Burnout has become a bit of a buzzword phrase for the workplace as of late. It’s not exactly a surprise considering all the shifts and new stresses this year has endured. However, commonplace or not, burnout is a very real problem with potentially devastating effects.
What is Burnout?
Burnout is the combination of mental, emotional, and physical exhaustion resulting from ongoing, unresolved stress.
It leads to dissatisfaction with your work and cynicism. Additionally, you’ll experience an inability to focus or care to focus and an overall lack of productivity. Plus, you’ll find a combativeness with coworkers, you’re likely to miss work often and are more likely to get sick.
The Mayo Clinic even cites insomnia, Type-2 diabetes, high blood pressure, and heart disease as potential consequences to unaddressed job burnout. Additionally, job burnout can easily move beyond the workplace and into your home life with its deep links to depression.
The Burnout Recovery Plan
Part of the problem is people don’t always realize they can burnout in a job they love. There’s a saying along the lines if you do what you love, you’ll love what you do. While possibly true, people who burn out at work don’t usually start that way.
Seeing Burnout Coming
If you’re paying attention, you’ll be able to spot a burnout coming from a mile away. Common causes of stress and burnout in the workplace include:
- Unclear work expectations. This causes employees to feel insecure in their efforts, creating fatigue as they put the effort in many different directions without feeling any achievement.
- Repetitive work can be mentally and physically draining regardless of whether it’s physically active work or sedentary.
- Dysfunctional work relationships. Unsurprisingly the people you work with and the dynamics of those relationships are high indicators of potential burnouts. For example, a difficult coworker is very capable of turning a job you love to a place to avoid.
- An unhealthy relationship with productivity. Our society is borderline obsessed with being or appearing to be productive – always. This view causes huge problems with self-esteem and a sense of never doing enough.
If you’re in leadership, these are issues you need to be ready to address for not only yourself but your subordinates. Many of these problems are in your power to alleviate preemptively.
Recovering from Burnout
Everyone is susceptible to burnout knowing this, prevention is the first step to recovery.
If you’re experiencing burnout now, that may seem like unhelpful advice. However, as you address what’s lead to your burn out, you can make changes that’ll pull you out.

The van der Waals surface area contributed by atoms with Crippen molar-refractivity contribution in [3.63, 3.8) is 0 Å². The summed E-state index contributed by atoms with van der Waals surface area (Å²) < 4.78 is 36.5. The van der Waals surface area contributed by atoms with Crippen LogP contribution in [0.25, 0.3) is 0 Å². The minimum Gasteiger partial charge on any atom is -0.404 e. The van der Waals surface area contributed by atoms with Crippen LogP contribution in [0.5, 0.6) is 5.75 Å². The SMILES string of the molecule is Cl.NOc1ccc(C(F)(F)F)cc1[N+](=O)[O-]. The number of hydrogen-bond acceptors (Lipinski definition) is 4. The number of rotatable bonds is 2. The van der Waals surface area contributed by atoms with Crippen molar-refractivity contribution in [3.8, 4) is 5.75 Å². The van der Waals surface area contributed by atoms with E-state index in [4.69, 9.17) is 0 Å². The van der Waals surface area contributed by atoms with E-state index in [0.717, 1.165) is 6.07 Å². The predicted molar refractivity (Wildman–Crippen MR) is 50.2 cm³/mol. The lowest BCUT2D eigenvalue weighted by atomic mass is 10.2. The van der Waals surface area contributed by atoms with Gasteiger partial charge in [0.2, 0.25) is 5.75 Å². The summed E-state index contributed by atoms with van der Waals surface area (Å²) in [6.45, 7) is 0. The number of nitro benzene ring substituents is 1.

Thus not only will you recover, but you’ll make real steps to avoid it in the future.
For example, when you know having unclear job expectations leads you to burnout, you won’t stop feeling burnt out until you address the problem.
Start Taking Action
So what do you do?
- Speak to your management team.
- Get clear on the expectations of your work.
- Ask questions until you understand.
- Be clear about what’s realistic for you.
- Don’t say yes because you think it’s what people want to hear.
The same would go for dysfunctional work relationships. Untwist them. Engage in conflict resolution steps or find a way to change the dynamic. It could be as simple as requesting a change in office location or as awkward as a formal sit down with HR.
While these efforts may feel uncomfortable, just keep remembering 40+ hours a week of personal satisfaction and joy is 100% worth it.
It’s Time to Rethink
Essentially, you need to start advocating for yourself. Even if you have to put yourself first in order to start self-advocating for your needs.
One of the deepest root causes of burnout is an unhealthy relationship with productivity. So much of our society is now anchored in the idea you hold value because you do more. The idea that there is always more to do or more to be. And if you’re not doing something always…you’re not good enough.
Unproductive is the wrong word.
This often leads to never stopping. You work all day and bring work home. You don’t finish one project without another already started. You’re accepting taking on too many responsibilities. You work 60 hours a week without blinking. It all sounds good when chatting to old high school buddies at the reunion.
It’s impressive until it isn’t.
Reclaim Your Life
In order to recover from burnout and stop it from happening, you can’t be afraid to ask for help. True burnout often requires professional intervention. Asking for help is the primary prevention and recovery method for burnout.
The more comfortable you become with asking for help, the better you’ll become at accepting your limitations. And when you can say no without guilt, you’ll reach a can’t-touch-this level of peace.
Ask for help. Say no. Take time off. Rinse and repeat.